Jodhpur: A Walk Through the Alleys of the Blue City of India

Jodhpur, the second largest city of Rajasthan was named after its founder, Rao Jodha. Rao Jodha was a Rajput chieftain from Rathore clan whose original habitat was the town of Mandore. In 1459 he conquered the entire territory and established Jodhpur, hitherto known as the kingdom of Marwar. He built a fort on the nearby hilltop and named it Mehrangarh Fort. The town circling the fort grew and prospered with time. Today Jodhpur has grown into a much bigger city but the old part of the town remained the same. Well, almost same.

Making natural indigo dye is one of the home crafts of Jodhpur. During the old times only the priests or the purohits of the society were allowed to live at the foothill of the fort. They were also allowed to paint their house blue by a royal decree. With time the exclusivity of their privilege became more accessible to the lower castes and those blue houses became the USP of Jodhpur.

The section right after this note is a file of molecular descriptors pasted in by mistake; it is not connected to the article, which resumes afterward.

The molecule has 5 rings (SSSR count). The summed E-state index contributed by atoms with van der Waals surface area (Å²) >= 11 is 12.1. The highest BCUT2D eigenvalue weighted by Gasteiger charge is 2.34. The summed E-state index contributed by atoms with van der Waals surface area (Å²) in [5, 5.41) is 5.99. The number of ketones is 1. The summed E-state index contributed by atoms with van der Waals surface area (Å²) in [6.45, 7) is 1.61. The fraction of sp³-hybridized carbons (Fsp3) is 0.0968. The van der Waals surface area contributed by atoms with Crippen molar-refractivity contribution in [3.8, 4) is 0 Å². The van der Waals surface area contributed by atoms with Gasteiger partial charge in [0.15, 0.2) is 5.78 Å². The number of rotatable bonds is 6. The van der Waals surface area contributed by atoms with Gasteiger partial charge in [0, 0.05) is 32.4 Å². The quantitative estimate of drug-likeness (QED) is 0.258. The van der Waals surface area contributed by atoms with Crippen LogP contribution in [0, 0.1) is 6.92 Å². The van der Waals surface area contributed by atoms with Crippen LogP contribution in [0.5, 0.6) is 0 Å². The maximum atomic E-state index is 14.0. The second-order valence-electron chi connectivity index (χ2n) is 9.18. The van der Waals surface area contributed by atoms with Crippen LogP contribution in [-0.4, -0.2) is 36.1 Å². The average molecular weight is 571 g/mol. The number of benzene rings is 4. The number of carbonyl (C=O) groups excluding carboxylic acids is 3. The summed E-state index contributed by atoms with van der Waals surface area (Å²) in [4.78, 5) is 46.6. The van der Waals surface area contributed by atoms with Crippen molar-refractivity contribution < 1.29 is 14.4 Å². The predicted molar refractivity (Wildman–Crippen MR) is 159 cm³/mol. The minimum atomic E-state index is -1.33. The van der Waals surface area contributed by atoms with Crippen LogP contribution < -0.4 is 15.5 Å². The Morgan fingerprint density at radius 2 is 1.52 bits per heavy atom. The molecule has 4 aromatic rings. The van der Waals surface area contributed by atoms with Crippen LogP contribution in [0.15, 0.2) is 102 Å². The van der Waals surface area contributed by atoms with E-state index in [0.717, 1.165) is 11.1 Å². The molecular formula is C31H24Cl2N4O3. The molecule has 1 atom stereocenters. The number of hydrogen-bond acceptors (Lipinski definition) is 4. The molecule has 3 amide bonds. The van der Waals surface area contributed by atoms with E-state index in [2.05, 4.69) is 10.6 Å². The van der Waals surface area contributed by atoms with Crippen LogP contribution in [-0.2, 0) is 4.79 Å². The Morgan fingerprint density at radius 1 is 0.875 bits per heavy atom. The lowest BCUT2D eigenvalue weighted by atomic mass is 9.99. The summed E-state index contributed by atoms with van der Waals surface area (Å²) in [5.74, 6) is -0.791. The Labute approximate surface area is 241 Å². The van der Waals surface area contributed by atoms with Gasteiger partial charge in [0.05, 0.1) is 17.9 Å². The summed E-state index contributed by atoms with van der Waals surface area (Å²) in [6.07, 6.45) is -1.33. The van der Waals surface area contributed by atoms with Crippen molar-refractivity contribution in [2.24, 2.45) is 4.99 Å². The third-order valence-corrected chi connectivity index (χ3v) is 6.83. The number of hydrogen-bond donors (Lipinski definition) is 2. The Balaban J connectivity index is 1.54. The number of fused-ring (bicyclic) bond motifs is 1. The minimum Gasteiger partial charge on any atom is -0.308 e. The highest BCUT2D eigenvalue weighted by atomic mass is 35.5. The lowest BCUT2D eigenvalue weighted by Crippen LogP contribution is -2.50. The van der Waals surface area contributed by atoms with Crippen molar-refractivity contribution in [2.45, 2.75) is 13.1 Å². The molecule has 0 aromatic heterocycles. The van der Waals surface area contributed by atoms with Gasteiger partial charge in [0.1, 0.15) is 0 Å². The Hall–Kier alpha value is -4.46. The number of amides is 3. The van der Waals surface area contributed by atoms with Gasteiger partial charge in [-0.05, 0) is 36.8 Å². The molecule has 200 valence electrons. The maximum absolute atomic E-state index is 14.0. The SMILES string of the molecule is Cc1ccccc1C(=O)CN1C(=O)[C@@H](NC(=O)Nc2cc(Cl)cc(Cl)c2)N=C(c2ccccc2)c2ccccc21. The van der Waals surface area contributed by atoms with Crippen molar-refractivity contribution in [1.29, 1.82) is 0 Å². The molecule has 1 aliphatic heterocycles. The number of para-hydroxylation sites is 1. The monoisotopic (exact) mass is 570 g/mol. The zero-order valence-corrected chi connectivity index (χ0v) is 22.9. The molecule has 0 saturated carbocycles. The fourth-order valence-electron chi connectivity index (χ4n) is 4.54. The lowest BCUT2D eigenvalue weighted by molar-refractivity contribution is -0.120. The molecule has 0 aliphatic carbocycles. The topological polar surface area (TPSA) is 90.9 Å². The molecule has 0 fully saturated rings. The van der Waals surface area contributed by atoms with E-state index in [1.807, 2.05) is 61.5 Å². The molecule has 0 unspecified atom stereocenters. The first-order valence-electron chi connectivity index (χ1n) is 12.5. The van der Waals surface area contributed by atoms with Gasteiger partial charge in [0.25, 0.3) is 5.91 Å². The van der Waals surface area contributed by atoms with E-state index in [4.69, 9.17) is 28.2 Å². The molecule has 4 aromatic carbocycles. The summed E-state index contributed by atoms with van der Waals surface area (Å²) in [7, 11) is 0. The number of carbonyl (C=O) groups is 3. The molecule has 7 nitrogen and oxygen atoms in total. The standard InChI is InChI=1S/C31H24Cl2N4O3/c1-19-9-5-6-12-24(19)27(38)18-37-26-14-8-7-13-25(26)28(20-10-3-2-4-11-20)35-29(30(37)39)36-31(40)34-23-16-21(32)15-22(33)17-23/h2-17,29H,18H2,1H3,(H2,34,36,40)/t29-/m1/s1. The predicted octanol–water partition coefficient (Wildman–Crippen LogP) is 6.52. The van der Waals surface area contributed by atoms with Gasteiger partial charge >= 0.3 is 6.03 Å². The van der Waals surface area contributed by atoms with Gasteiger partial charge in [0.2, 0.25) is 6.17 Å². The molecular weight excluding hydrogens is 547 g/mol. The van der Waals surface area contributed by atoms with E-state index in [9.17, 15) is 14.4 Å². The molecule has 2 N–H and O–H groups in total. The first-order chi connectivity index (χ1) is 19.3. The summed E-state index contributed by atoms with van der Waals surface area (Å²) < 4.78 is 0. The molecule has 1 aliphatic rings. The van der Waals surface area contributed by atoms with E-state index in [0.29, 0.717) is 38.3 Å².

Natural indigo has soothing properties. As a result those painted walls help keep the heat at bay. Jodhpur is also known as the sun city because the sun rises first there and it's sunny all throughout the year. We stayed in an old priest haveli turned homestay and we didn't need to turn on the AC even once. Not even in the afternoon.

If you want a taste of quintessential India, you must visit Jodhpur. Take a walk through the by-lanes of the old town. The old havelis, the stinky alleyways, the overcrowded markets will whisper the stories of a time into your ears. You will be amazed to see how a town can still retain its old values while making room for the modern age. I am irrevocably in love with Rajasthan.